The 2010 Senate race is shaping up to be a bit of a crowded field. Chris Korge, fundraiser extraordinaire, has already announced he’s going to run. Dan Gelber, newly minted State Senator, is also expected to run. Then, there’s Allen Boyd, a true Blue Dawg from North Florida. And, no I’m not going to get into Alex Sink in this contest- she should run for governor.
So, the question becomes who wins the primary? Who can win the general? Everyone expects this to be a cakewalk against Mel Martinez, but if I may, I beg to throw a few questions your way.
Traditionally, south Florida dems cannot win statewide. It’s been the prevailing logic for, perhaps, too long. Which, arguably, makes things a bit more difficult for Gelber and Korge, both from the Miami area and with both of them in the race, splitting the democratic vote there.
But, with democratic registration growth and shifts in the population overall, will geography be the king-maker in 2010?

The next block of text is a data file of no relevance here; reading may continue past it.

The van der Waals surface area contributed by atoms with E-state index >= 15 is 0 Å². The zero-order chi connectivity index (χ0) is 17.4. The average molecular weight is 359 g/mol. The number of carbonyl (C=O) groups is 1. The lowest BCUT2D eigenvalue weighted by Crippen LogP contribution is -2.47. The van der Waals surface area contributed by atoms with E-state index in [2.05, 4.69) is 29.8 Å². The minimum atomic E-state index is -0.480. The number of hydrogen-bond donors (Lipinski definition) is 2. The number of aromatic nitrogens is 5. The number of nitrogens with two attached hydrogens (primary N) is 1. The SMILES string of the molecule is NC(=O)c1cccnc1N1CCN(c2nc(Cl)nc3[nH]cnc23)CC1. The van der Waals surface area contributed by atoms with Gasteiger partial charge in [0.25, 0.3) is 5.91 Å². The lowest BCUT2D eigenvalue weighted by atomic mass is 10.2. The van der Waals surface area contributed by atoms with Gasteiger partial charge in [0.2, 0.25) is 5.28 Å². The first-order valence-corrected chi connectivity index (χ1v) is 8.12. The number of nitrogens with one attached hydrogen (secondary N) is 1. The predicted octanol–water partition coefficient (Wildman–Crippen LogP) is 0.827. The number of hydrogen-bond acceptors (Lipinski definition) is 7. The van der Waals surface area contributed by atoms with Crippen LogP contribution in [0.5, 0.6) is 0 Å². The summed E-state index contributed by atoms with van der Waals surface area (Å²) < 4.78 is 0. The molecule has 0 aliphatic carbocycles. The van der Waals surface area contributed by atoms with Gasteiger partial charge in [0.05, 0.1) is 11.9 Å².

Boyd put a poll in the field earlier this week. It included all the usual questions for a potential senate candidate, but also this as brought to us by the Orlando Sentinel:
Oddly enough, the survey also included a few questions about whether voters wanted a Florida politician who did not hail from the southern part of the state. Perhaps Boyd already is considering a strategy that would distance himself from Miami Democrats to bolster his conservative Democrat image.
I think its safe to say that Dan Gelber and Chris Korge would both be phenomenal candidates and Senators. But, can they convey their message enough to win in North Florida? Do they need to win in North Florida? We’ve done a lot of pieces here that makes the argument for needing to at least not get cremed in conservative counties, that candidates need to make dents in those areas because you can never win big enough in South Florida to make up for embarassing defeats in the rest of the state.
If Korge or Gelber- or any other candidate not out of the Boyd mold- wins the primary, it will be very interesting and definitely an uphill battle for them in the general election. But, by successfully breaking out of the South Florida stereotype, their victory would mark a new direction for Florida Democrats.
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